Since there is no longer embedded DRAM available in 7nm, the ground-breaking Telum chip was created to maximize the effectiveness of each memory cell on the chip and forego data replication across the different cache levels.

In the IBM Telum chip, there is one very large, 32 megabyte, private L2 cache for each core. The Telum chip implements a cache line exchange mechanism forming virtual L3 and L4 caches from underutilized space in the neighboring L2 caches.

This innovative architecture decreases data replication and delivers more cache efficiency out of every memory cell on the Telum chip.

A Real-Time Approach

The ability to perform analysis in real time is becoming more important than ever. The IBM Telum chip addresses this imperative by enabling IBM clients to leverage AI technologies for things like fraud detection to ultimately improve security.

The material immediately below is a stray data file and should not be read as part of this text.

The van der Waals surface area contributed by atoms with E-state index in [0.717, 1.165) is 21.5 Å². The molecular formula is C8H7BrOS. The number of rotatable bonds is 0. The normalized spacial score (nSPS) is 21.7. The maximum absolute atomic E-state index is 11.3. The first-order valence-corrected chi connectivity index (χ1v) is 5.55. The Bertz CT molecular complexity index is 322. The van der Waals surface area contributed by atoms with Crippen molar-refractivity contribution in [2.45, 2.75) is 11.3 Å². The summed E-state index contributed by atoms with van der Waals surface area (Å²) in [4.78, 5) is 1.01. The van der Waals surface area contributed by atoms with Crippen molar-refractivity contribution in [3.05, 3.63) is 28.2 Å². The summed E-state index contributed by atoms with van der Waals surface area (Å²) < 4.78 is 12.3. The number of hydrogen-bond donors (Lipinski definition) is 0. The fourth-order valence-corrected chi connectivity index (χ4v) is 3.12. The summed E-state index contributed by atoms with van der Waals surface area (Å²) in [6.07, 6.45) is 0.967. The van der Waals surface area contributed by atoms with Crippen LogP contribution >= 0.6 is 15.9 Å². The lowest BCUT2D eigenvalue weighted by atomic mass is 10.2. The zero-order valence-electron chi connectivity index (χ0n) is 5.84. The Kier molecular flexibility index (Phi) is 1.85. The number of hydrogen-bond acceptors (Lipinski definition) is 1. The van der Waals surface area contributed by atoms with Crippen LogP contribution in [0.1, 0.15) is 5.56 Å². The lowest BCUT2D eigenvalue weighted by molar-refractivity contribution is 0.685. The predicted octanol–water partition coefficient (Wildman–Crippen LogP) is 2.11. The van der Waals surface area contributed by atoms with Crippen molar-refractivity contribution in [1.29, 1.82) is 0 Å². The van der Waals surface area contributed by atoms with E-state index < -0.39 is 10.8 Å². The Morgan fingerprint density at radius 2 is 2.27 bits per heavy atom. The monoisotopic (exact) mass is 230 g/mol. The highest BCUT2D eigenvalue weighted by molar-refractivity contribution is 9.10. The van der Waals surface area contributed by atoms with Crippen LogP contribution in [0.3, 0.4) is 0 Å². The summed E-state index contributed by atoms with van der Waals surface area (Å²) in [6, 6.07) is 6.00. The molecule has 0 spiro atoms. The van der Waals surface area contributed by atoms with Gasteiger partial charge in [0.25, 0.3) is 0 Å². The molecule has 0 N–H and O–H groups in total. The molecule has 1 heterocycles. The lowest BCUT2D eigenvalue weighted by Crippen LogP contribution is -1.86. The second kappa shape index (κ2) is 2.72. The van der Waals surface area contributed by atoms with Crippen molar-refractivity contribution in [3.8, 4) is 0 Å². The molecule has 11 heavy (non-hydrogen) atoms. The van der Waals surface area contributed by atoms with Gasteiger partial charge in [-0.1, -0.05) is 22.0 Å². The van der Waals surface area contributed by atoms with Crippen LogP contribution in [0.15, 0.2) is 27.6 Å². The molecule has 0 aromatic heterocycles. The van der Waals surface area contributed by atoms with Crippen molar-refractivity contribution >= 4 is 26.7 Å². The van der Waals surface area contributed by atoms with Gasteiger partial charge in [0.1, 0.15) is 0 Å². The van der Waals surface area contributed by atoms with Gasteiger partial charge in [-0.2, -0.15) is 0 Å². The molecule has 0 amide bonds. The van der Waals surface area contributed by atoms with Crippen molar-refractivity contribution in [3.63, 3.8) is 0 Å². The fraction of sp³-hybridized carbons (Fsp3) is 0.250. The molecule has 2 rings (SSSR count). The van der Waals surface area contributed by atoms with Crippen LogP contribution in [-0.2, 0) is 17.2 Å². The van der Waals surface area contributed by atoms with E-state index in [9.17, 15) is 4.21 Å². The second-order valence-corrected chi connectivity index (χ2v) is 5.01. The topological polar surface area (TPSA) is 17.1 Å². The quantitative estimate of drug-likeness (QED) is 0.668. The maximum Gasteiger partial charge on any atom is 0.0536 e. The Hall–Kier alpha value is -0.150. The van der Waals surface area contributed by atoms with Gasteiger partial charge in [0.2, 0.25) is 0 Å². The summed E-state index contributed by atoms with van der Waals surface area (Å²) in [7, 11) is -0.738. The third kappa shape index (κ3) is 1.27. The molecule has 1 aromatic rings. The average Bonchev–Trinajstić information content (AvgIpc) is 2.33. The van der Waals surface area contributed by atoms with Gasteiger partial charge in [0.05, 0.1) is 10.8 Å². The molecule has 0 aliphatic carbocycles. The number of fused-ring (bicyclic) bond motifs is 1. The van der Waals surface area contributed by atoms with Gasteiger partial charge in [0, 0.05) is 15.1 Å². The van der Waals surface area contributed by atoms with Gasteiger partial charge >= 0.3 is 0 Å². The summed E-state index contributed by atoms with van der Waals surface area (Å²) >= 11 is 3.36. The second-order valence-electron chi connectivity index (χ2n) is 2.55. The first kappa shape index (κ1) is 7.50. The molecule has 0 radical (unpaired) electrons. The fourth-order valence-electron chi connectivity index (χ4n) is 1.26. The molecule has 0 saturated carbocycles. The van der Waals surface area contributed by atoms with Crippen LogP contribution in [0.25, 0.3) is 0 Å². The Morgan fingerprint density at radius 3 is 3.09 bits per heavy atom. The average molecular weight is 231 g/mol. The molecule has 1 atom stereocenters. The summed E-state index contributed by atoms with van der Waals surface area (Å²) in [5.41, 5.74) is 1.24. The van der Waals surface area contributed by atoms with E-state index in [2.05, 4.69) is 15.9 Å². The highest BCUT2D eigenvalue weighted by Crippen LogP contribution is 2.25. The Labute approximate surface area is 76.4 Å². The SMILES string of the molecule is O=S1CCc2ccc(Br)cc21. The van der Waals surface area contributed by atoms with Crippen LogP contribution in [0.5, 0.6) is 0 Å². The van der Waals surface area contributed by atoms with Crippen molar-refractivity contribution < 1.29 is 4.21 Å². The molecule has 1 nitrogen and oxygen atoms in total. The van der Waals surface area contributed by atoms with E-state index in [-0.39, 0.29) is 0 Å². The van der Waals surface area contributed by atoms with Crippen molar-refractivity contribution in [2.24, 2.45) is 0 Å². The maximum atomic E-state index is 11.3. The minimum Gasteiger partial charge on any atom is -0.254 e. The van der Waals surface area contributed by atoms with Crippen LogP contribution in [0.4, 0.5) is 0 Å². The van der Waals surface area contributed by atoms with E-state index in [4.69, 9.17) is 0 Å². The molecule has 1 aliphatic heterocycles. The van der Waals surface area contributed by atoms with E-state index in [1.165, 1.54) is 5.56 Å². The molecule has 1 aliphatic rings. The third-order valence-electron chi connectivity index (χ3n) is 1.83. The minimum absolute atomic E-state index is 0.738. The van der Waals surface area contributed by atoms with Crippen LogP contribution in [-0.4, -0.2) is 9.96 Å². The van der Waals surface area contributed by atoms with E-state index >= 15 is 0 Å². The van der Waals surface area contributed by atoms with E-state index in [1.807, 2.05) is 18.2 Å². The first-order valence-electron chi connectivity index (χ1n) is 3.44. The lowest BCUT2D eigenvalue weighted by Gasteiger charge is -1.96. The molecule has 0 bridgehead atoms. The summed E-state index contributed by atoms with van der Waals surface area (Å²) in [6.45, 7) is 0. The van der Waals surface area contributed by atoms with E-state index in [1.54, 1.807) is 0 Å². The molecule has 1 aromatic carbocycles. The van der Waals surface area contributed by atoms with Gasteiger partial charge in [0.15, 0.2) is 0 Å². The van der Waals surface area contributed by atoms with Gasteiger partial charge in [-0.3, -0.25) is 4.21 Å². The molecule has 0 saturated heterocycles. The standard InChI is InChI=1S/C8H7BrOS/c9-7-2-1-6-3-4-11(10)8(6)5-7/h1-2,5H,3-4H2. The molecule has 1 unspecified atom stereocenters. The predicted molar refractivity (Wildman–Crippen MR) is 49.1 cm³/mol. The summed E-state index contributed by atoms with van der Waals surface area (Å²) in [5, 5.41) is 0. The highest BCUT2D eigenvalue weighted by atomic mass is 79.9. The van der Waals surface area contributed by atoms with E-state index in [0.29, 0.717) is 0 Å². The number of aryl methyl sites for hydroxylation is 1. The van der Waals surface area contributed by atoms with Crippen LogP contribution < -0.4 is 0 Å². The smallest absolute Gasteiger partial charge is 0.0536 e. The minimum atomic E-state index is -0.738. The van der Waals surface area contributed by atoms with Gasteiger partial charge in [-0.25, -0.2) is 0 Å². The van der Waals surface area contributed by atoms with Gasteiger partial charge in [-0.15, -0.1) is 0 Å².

The IBM Telum chip is designed to help stop a fraudulent credit card transaction by detecting fraud immediately before transactions complete. Other chip technologies perform latent detection that signals for fraud after an online transaction has already occurred. The Telum chip operates on data in the cache, as a credit card is being processed, and so the AI accelerator has direct access to the data in real time to help organizations intercept fraud.

“The technology can deliver on that minimized latency to enable [clients] to use high accuracy models for their analysis embedded directly into the workload,” says Jacobi.